While scientists are still working toward a complete understanding of the myriad impacts epigenetic changes can have on our health, they have already shown that periods of stress or trauma can leave a lasting mark. Your epigenetic tags can also be influenced by the quality and quantity of foods you eat, exposure to infectious diseases, environmental factors such as toxins and chemicals, and more.
Epigenetics & Your Family
While epigenetic marks can change throughout a person’s lifetime, some have real staying power—not just for one person’s life, but for generations. Some of the epigenetic tags you have were probably passed down to you from great-grandparents or earlier ancestors, and some of the changes that happen to your epigenetics have the potential to be passed on for many generations.
Scientists are still sorting out how this happens and how it shapes our health—the generation-spanning studies required can take decades to produce results. But already, there’s enough data to show that cross-generational epigenetics is a significant driver of health and disease.
For example, limited access to food in one generation (especially during the critical years just before puberty) has significant implications for descendants. Studies from Sweden have found that people who faced hunger when they were 8-12 years old had grandchildren with longer lifespans; those who had an abundance of food were more likely to have grandkids who died younger. (Sound backwards? The theory is that our bodies learn to adapt quickly to food scarcity, and those protective adaptations may be passed on to subsequent generations.) In some cases, grandkids of well-fed people were also found to be at higher risk of cancer.
But having hungry grandparents isn’t all good news (especially for them). Other studies report that women who suffer through famine while pregnant have children and grandchildren with increased risk of type 2 diabetes. Their kids were also more likely to have coronary artery disease, high cholesterol, and obesity.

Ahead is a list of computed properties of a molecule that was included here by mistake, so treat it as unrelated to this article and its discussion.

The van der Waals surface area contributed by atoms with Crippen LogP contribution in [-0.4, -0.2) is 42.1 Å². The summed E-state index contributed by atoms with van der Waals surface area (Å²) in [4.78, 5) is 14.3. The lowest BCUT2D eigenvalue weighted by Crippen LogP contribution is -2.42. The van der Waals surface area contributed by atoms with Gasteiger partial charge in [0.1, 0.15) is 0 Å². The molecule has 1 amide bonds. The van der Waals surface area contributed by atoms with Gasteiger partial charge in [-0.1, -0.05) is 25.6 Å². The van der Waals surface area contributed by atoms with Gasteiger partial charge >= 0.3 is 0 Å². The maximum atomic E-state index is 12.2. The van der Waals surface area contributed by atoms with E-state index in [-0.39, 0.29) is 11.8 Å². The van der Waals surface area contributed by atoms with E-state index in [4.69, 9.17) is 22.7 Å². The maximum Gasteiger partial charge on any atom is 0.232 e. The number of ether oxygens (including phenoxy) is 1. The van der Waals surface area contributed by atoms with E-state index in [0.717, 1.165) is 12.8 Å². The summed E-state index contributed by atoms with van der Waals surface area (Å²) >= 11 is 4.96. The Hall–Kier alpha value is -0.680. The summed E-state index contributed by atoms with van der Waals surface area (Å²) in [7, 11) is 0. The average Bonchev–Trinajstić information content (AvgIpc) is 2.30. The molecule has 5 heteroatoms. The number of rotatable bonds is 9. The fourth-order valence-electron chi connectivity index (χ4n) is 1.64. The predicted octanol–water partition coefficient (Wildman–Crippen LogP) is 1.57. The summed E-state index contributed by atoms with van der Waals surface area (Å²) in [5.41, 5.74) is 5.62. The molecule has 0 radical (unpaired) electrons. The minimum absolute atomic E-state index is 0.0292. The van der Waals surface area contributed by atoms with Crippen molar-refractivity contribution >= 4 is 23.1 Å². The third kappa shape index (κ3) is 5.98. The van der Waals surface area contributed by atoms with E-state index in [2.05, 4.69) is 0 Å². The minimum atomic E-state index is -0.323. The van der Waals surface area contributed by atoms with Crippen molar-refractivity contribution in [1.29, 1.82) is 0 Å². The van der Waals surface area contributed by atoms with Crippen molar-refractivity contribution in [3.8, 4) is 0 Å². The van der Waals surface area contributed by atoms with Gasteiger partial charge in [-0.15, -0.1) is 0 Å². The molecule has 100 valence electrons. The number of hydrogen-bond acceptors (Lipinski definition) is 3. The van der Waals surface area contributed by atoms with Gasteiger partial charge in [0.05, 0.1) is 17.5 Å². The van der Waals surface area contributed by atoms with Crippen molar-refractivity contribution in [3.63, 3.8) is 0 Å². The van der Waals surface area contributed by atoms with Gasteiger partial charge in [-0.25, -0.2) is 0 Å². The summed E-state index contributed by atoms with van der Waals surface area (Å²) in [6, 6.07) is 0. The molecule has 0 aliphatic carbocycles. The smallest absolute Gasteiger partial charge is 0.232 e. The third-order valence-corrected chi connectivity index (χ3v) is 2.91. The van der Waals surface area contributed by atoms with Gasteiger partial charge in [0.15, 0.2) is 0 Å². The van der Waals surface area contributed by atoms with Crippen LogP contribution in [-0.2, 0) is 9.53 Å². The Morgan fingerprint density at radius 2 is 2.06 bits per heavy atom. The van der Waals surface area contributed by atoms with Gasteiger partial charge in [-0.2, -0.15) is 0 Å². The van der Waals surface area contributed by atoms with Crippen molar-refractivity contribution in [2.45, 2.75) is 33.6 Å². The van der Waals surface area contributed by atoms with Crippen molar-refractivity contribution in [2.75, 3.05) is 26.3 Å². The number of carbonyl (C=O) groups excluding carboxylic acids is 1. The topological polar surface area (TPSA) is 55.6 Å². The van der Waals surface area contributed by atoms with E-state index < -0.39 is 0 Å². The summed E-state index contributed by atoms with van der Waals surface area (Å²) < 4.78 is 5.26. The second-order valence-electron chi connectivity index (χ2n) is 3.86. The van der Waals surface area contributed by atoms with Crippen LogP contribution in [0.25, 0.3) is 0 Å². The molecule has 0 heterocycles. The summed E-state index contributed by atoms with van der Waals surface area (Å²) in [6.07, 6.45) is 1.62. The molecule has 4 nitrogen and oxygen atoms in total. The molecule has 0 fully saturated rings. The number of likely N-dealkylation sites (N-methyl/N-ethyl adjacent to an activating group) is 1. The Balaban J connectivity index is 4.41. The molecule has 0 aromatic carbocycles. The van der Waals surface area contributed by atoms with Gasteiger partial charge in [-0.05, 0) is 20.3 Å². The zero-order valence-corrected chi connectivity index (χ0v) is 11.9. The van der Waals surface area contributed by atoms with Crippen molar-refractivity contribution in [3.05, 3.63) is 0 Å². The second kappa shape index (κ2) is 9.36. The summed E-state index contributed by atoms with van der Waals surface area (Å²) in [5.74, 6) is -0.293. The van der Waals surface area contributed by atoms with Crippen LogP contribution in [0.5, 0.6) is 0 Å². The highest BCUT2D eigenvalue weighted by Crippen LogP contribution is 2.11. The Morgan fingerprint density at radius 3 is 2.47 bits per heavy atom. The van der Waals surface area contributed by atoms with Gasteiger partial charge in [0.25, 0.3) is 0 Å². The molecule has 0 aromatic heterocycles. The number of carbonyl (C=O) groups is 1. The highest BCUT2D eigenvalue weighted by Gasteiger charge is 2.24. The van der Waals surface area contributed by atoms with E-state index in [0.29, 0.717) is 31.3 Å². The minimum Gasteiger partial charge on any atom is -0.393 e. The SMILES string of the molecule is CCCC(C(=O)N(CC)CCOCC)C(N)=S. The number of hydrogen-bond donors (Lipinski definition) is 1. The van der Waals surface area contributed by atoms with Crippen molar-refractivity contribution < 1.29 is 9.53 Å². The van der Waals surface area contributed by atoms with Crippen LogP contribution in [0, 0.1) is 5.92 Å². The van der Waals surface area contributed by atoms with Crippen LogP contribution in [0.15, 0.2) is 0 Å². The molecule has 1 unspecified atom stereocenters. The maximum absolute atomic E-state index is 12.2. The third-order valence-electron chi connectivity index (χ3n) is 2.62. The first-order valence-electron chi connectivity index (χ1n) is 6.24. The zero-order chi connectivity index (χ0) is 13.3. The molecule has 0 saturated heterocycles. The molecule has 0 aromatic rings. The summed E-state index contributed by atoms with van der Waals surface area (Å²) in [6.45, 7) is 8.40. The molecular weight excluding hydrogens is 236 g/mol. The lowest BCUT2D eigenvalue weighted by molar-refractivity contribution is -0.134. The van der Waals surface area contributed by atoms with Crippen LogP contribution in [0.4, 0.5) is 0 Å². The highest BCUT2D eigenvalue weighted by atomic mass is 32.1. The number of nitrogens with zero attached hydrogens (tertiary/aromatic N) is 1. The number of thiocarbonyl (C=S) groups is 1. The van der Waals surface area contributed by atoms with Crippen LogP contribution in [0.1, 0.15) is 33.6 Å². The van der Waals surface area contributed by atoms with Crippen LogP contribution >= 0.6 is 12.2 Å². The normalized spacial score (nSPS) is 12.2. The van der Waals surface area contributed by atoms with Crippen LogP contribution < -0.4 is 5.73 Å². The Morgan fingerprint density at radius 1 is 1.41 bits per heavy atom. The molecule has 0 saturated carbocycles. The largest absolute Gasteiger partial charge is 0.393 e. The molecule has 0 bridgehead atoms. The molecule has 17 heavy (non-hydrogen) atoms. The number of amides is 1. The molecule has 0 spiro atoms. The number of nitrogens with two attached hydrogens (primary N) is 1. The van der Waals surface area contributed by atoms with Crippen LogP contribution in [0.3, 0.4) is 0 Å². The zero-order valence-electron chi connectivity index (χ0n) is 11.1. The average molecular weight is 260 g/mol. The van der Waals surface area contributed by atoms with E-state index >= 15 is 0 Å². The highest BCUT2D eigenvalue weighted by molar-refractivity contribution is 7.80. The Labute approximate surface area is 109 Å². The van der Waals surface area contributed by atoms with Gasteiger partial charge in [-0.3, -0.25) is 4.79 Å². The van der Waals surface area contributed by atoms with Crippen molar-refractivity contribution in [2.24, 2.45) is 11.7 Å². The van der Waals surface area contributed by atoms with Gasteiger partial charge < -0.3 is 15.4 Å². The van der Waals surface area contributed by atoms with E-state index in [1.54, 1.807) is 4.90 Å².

Stress has ripple effects across the generations as well. (Fortunately, not the stress you feel when you’re cramming for a tight work deadline.)
Epigenetic changes have been found in the adult children of Holocaust survivors; these changes influence how their bodies respond to stress, including the production of the stress hormone known as cortisol. A study of women who developed PTSD after 9/11 showed similar effects in their children, whose lower cortisol levels make them more vulnerable to PTSD.
But it doesn’t take genocide or a massive terrorist attack to rewrite the epigenetic code. In one study, people with distinct epigenetic changes in four genes shared a common trait: grandmothers who had reported some interpersonal violence while they were pregnant. Scientists have also found that stressors such as childhood abuse in boys lead to significant changes in the epigenetic marks in their sperm later in life, which could lead to altered epigenetics in their kids.
What You Can Do
While the science of epigenetics has yet to advance to the point of offering clear guidelines for interpreting the changes you might have inherited from your ancestors or ensuring the best health for you and your descendants, common-sense steps do exist. To wit: Eat high-quality, nutritious food without regularly overindulging. Don’t smoke, and avoid exposure to nasty chemicals or other toxins. Incorporate exercise into your wellness routine and manage your stress carefully. And don’t forget to appreciate your body’s remarkable capacity to adapt to your lifestyle and environment—it’s incredible, especially given our humble gene count.